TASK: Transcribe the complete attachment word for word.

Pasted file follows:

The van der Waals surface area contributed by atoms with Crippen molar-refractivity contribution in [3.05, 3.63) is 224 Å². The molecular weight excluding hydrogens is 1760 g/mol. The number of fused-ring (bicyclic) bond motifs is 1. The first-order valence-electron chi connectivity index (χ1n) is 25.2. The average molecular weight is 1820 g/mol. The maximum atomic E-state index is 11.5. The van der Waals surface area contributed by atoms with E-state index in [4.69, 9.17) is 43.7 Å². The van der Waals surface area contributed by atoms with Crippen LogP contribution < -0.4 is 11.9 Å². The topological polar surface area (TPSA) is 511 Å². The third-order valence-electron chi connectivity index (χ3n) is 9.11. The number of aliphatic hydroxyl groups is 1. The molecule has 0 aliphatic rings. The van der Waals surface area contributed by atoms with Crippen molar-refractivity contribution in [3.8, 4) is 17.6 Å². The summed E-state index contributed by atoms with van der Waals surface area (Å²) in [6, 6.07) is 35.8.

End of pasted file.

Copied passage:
The van der Waals surface area contributed by atoms with Crippen molar-refractivity contribution in [3.05, 3.63) is 224 Å². The molecular weight excluding hydrogens is 1760 g/mol. The number of fused-ring (bicyclic) bond motifs is 1. The first-order valence-electron chi connectivity index (χ1n) is 25.2. The average molecular weight is 1820 g/mol. The maximum atomic E-state index is 11.5. The van der Waals surface area contributed by atoms with E-state index in [4.69, 9.17) is 43.7 Å². The van der Waals surface area contributed by atoms with Crippen LogP contribution < -0.4 is 11.9 Å². The topological polar surface area (TPSA) is 511 Å². The third-order valence-electron chi connectivity index (χ3n) is 9.11. The number of aliphatic hydroxyl groups is 1. The molecule has 0 aliphatic rings. The van der Waals surface area contributed by atoms with Crippen molar-refractivity contribution in [3.8, 4) is 17.6 Å². The summed E-state index contributed by atoms with van der Waals surface area (Å²) in [6, 6.07) is 35.8.